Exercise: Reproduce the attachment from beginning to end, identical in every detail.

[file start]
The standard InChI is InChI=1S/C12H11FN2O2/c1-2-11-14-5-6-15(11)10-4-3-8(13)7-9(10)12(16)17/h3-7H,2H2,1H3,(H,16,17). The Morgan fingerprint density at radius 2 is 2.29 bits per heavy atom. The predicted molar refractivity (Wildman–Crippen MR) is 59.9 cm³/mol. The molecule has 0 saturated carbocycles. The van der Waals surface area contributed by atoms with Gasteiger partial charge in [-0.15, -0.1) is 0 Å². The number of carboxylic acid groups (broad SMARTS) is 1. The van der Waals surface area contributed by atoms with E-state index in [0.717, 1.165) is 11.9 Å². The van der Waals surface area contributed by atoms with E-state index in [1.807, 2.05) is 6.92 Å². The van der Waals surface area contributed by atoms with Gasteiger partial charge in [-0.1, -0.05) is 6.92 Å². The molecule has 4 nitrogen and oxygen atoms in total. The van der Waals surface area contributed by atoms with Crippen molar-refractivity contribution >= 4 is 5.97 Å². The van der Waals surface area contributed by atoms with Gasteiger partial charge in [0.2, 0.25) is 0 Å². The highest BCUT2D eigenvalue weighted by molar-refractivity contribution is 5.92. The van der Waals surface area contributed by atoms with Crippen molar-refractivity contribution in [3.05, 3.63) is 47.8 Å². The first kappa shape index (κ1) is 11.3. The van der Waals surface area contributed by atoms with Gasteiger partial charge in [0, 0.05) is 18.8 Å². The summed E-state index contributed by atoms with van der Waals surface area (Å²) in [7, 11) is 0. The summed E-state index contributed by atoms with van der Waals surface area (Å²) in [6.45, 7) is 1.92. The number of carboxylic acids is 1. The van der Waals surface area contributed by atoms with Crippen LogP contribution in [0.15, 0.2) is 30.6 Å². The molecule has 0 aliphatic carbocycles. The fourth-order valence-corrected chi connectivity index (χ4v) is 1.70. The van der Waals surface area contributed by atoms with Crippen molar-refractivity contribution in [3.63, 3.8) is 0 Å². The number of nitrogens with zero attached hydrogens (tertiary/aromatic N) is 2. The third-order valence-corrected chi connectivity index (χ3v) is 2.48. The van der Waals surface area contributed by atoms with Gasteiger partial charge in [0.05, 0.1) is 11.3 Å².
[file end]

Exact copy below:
The standard InChI is InChI=1S/C12H11FN2O2/c1-2-11-14-5-6-15(11)10-4-3-8(13)7-9(10)12(16)17/h3-7H,2H2,1H3,(H,16,17). The Morgan fingerprint density at radius 2 is 2.29 bits per heavy atom. The predicted molar refractivity (Wildman–Crippen MR) is 59.9 cm³/mol. The molecule has 0 saturated carbocycles. The van der Waals surface area contributed by atoms with Gasteiger partial charge in [-0.15, -0.1) is 0 Å². The number of carboxylic acid groups (broad SMARTS) is 1. The van der Waals surface area contributed by atoms with E-state index in [0.717, 1.165) is 11.9 Å². The van der Waals surface area contributed by atoms with E-state index in [1.807, 2.05) is 6.92 Å². The van der Waals surface area contributed by atoms with Gasteiger partial charge in [-0.1, -0.05) is 6.92 Å². The molecule has 4 nitrogen and oxygen atoms in total. The van der Waals surface area contributed by atoms with Crippen molar-refractivity contribution >= 4 is 5.97 Å². The van der Waals surface area contributed by atoms with Gasteiger partial charge in [0.2, 0.25) is 0 Å². The highest BCUT2D eigenvalue weighted by molar-refractivity contribution is 5.92. The van der Waals surface area contributed by atoms with Crippen molar-refractivity contribution in [3.05, 3.63) is 47.8 Å². The first kappa shape index (κ1) is 11.3. The van der Waals surface area contributed by atoms with Gasteiger partial charge in [0, 0.05) is 18.8 Å². The summed E-state index contributed by atoms with van der Waals surface area (Å²) in [7, 11) is 0. The summed E-state index contributed by atoms with van der Waals surface area (Å²) in [6.45, 7) is 1.92. The number of carboxylic acids is 1. The van der Waals surface area contributed by atoms with Crippen LogP contribution in [0.15, 0.2) is 30.6 Å². The molecule has 0 aliphatic carbocycles. The fourth-order valence-corrected chi connectivity index (χ4v) is 1.70. The van der Waals surface area contributed by atoms with Crippen molar-refractivity contribution in [3.63, 3.8) is 0 Å². The number of nitrogens with zero attached hydrogens (tertiary/aromatic N) is 2. The third-order valence-corrected chi connectivity index (χ3v) is 2.48. The van der Waals surface area contributed by atoms with Gasteiger partial charge in [0.05, 0.1) is 11.3 Å².